Celebrating God in worship is at the very heart of our life together. Each Sunday we experience the mystery of God, hear and wrestle with God's word, share Christ's presence in the Holy Meal, feel God's love through community, and leave strengthened to live and serve in the world.
We offer three distinct liturgical styles – contemplative, interactive, and choral – so as to meet the diverse worship preferences of our faith community. All are grounded in the Episcopal liturgy found primarily in the Book of Common Prayer, and are set amid a comfortable and dynamic worship space. So, come as you are and know that you are welcome!
- 8:00 a.m. – Holy Eucharist Rite II, spoken
- 9:00 a.m. – Interactive w/ Holy Communion - conversational “sermon” and prayers
- 10:15 a.m.* – Holy Eucharist Rite II, with hymns and choir
* After Labor Day, this service changes to 11:15 a.m., continuing until Memorial Day.
Sunday Morning Coffee
Everyone is invited to enjoy coffee time on Sunday mornings between services. This is a way to stay in contact with congregants at Church of the Servant, meet new worshipers, and share the cheer and joy that attending COS is for everyone. If you would like to know more about helping with this fun social time, ask one of the Holy Baristas on Sunday morning about joining in!
We want you to feel comfortable coming to Church of the Servant for the first time! Whether you are attending your first ever Episcopal service or you “know the ropes,” every church is a little different. Here are answers to some Frequently Asked Questions. And if you still have more questions, just ask! We’re a friendly bunch and were all first-timers once.Read More »
“The Way of Love - When we worship, we gather with others before God. We hear the Good News of Jesus Christ, give thanks, confess, and offer the brokenness of the world to God. As we break bread, our eyes are opened to the presence of Christ. By the power of the Holy Spirit, we are made one body, the body of Christ sent forth to live the Way of Love.” Each week, many voluntee…Read More »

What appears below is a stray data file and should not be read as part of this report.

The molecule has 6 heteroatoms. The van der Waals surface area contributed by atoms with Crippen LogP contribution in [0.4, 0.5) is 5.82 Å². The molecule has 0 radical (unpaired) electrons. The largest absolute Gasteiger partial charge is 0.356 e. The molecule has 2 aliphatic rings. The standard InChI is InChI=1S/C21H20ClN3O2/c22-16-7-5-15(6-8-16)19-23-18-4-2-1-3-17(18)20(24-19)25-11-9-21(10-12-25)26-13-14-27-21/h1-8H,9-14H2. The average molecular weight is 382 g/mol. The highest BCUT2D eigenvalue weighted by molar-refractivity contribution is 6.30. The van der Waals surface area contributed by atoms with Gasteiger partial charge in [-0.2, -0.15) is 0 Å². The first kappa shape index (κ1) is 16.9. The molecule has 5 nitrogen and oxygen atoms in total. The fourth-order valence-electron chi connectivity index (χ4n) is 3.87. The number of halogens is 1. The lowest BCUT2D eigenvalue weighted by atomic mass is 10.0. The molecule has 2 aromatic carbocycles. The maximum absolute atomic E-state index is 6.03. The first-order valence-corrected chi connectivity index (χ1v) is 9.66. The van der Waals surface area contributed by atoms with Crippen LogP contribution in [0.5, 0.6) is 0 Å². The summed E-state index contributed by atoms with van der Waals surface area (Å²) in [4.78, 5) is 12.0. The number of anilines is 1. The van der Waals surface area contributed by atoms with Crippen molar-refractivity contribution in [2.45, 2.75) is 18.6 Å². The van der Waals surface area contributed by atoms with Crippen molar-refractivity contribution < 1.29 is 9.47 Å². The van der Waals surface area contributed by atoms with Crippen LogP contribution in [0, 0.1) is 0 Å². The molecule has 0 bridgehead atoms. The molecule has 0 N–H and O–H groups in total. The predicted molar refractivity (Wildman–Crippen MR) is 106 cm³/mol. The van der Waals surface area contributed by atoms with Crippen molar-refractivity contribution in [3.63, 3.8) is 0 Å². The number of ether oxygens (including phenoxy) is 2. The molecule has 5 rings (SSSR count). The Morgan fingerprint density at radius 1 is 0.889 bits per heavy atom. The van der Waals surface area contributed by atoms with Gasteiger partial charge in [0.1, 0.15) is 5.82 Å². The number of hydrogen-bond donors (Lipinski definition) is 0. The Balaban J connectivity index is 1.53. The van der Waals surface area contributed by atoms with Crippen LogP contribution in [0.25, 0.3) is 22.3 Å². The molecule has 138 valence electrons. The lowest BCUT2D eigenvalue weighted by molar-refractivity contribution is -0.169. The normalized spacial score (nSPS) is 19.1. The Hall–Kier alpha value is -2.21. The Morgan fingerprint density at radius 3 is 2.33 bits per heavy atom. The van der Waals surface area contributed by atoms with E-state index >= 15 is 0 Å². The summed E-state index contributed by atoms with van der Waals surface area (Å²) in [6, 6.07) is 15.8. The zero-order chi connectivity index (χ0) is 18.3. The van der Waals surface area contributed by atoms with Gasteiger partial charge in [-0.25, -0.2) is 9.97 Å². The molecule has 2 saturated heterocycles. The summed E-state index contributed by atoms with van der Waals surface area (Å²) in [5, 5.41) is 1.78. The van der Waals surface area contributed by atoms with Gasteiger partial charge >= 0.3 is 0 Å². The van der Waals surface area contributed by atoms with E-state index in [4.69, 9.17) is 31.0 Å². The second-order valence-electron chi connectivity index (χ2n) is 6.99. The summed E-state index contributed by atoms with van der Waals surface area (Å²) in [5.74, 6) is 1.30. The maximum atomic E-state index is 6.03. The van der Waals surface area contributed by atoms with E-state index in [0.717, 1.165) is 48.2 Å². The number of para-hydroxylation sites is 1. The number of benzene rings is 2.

Music, within the context of worship, is primarily chosen for its power to draw each worshipper and the entire parish community into communion with God, with moments of uplifting praise as well as moments of deep meditation and peace. The musical focus is designed to engage the congregation, encouraging and inspiring them to be active participants. While tasteful and well-execute…Read More »
Contemplative worship is a “seeking” style of worship to know God and our true selves, that self that God has created us to be, the self that it takes a life-time journey of mindfulness to discover and identify. While walking the labyrinth is primarily contemplative, many walk in celebration of all that God has done and continues to do in and through our lives and the lives …Read More »
Baptism marks our membership into the Body of Christ, so it is a sacrament celebrated when the other members are present, usually on Sunday mornings. Our liturgical calendar encourages Baptisms to be done on one of the following Sundays:
- The Feast of the Baptism of our Lord (the first Sunday after Epiphany, which is January 6)
- The Great Easter Vigil or Easter Sunday
- The D…
Confirmation is the laying on of hands by an Episcopal Bishop during worship. Those confirmed in another Episcopal worshiping community may request to have their letter of membership transferred from the previous church (see Transfer). Those confirmed by a Bishop in another Christian denomination may be received by an Episcopal Bishop in a worship service. Those who have been con…Read More »
The Celebration and Blessing of a Marriage in the Episcopal tradition begins with these words:
“Dearly beloved: We have come together in the presence of God to witness and bless the joining together of these two people in Holy Matrimony. The union of two people in heart, body, and mind is intended by God for their mutual joy; for the help and comfort given one another in pro…Read More »
For I am convinced that neither death, nor life, nor angels, nor rulers, nor things present, nor things to come, nor powers, nor height, nor depth, nor anything else in all creation, will be able to separate us from the love of God in Christ Jesus our Lord. - Romans 8:38–39
Paul’s words to the church in Rome are a source of comfort to Christians in times of loss, grief, and …Read More »